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Through the Looking Glass

A day in the life in the not too distant future.

Dad and Mom are awakened by their scented VR sleep wraps:  Dad with a simulated mountain sunrise, and Mom on a peaceful meadow.  They change into their daywear - lightweight, hybrid reality designer glasses and haptic smart rings.  In the kitchen, Mom browses new breakfast recipes in AR, while Dad parses an AR article on the discontinuation of the world's last remaining smart phone model, the Freedom 2051.  Their preschool Daughter flails through an AR storybook while chatting with her digital imaginary friend (which her parents have secretly configured to be visible to everyone in the family).

Dad prepares to take his pudgy teenage Son to school (brick-and-mortar education made mandatory by the "Present and Accounted For" school attendance bill, passed into law after a spike in childhood obesity).  Their trip in the family car starts out in driverless mode, as Dad tries to discuss his Son's recent victimization by cyber-bullies (who anchored an AR pig's head to his face).  But the boy has withdrawn into a VR game, so Dad redirects the car's AR windshield display to his hybrid glasses, takes the wheel and shifts into simulated driver mode.  The sense of control is a relief.  Context-sensitive, niche-marketed AR billboards (increasingly pervasive despite AR ad-blocker software) flicker throughout the cityscape.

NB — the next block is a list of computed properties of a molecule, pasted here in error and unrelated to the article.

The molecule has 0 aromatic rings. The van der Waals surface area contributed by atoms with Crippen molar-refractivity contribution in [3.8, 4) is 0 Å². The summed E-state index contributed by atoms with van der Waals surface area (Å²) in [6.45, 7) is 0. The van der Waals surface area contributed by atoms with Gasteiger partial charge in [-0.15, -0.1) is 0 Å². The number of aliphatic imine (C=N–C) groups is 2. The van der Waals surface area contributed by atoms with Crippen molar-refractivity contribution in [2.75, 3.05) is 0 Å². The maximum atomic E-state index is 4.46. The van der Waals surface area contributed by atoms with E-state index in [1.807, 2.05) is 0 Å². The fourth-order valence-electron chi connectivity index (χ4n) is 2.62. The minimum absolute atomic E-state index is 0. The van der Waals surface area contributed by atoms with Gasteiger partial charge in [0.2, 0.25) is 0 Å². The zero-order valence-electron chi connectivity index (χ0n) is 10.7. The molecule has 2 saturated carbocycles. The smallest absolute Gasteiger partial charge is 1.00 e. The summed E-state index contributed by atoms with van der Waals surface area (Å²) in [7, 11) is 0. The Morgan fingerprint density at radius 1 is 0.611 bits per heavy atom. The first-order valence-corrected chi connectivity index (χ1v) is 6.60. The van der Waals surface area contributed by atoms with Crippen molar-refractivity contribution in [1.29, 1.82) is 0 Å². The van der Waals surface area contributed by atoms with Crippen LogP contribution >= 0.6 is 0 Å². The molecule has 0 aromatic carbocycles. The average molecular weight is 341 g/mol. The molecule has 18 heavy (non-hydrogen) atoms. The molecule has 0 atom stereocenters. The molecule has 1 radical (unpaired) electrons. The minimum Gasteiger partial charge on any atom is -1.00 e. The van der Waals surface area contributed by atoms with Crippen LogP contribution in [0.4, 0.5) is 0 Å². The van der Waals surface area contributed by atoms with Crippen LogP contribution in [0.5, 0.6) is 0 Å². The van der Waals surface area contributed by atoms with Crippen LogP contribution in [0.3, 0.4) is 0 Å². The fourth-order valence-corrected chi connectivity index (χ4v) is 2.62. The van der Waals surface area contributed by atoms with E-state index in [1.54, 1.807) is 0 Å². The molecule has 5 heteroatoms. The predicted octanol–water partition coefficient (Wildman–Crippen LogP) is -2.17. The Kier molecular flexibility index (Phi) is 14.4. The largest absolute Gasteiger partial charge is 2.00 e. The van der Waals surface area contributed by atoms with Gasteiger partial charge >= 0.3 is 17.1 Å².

Meanwhile, Mom's latest AR home shopping spree is interrupted by a holopresence visit from her doctor, who delivers the good news:  benign.  Overcome with relief, Mom pinches the doctor's hologram shut and bursts into tears while completing Tmall America's drone delivery order form.  She pours herself an early drink, but the reverie doesn't last long as a pair of Chechen Jehovah's Witnesses come knocking, their AR translation subtitles penetrating the locked door of the house.  Mom triggers the home's new VR flare, which sends the unwanted solicitors screaming from the porch as they tear off their headsets to escape the sensory bombardment.

That afternoon, their Son returns home from a day of values-tuned VR education, custom-tailored with parental settings as a form of public "home schooling."  He shuffles to his room (skinned with forbidden AR content) and loses himself in a 360-degree VR rock concert.  Dad assembles Mom's new coat rack with the accompanying AR instruction app, and then retreats to his study to finish a quarterly report for his company (which is still recovering from the VR "Snow Crash" of 2019).  While wrangling an MR keyboard and spreadsheets, his boss shows up unannounced via hologram to underscore the deadline.  Stressed by the intrusion, Dad needs a break.  His haptic VR porn suit was found and trashed by Mom weeks ago, so Dad swipes through a stream of VR experience channels, temporarily engaging an immersive army recruitment ad encouraging him to "Be all that someone else can be."  He settles for quarterbacking a VR football game, with his wife's face mapped to a photo-real digital cheerleader of cartoonish proportions.  Life is good.

Kevin Geiger's picture

Kevin is the author of AWN's Reality Bites blog, his musings on the art, technology and business of immersive media (AR, VR, MR) and AI. You can find Kevin's website at and he can be reached at